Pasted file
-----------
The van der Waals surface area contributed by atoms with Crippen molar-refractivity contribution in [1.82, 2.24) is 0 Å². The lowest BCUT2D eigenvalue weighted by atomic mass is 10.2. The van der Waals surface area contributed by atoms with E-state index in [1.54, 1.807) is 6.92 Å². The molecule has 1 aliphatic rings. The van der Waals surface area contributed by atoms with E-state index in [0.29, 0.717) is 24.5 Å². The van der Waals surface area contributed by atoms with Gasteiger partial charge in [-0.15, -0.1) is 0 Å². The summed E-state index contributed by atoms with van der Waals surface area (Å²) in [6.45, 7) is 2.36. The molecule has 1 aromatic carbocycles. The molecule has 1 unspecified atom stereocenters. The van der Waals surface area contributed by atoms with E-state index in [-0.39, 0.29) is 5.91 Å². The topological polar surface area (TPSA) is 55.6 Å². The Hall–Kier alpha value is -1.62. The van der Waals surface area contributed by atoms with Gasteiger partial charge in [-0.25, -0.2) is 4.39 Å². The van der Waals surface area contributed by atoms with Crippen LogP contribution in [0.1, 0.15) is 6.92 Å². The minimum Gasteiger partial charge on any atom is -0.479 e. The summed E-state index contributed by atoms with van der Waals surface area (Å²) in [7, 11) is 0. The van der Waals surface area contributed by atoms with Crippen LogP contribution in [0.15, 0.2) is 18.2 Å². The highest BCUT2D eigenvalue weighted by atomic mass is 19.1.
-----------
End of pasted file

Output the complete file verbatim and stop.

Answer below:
The van der Waals surface area contributed by atoms with Crippen molar-refractivity contribution in [1.82, 2.24) is 0 Å². The lowest BCUT2D eigenvalue weighted by atomic mass is 10.2. The van der Waals surface area contributed by atoms with E-state index in [1.54, 1.807) is 6.92 Å². The molecule has 1 aliphatic rings. The van der Waals surface area contributed by atoms with E-state index in [0.29, 0.717) is 24.5 Å². The van der Waals surface area contributed by atoms with Gasteiger partial charge in [-0.15, -0.1) is 0 Å². The summed E-state index contributed by atoms with van der Waals surface area (Å²) in [6.45, 7) is 2.36. The molecule has 1 aromatic carbocycles. The molecule has 1 unspecified atom stereocenters. The van der Waals surface area contributed by atoms with E-state index in [-0.39, 0.29) is 5.91 Å². The topological polar surface area (TPSA) is 55.6 Å². The Hall–Kier alpha value is -1.62. The van der Waals surface area contributed by atoms with Gasteiger partial charge in [-0.25, -0.2) is 4.39 Å². The van der Waals surface area contributed by atoms with Crippen LogP contribution in [0.1, 0.15) is 6.92 Å². The minimum Gasteiger partial charge on any atom is -0.479 e. The summed E-state index contributed by atoms with van der Waals surface area (Å²) in [7, 11) is 0. The van der Waals surface area contributed by atoms with Crippen LogP contribution in [0.15, 0.2) is 18.2 Å². The highest BCUT2D eigenvalue weighted by atomic mass is 19.1.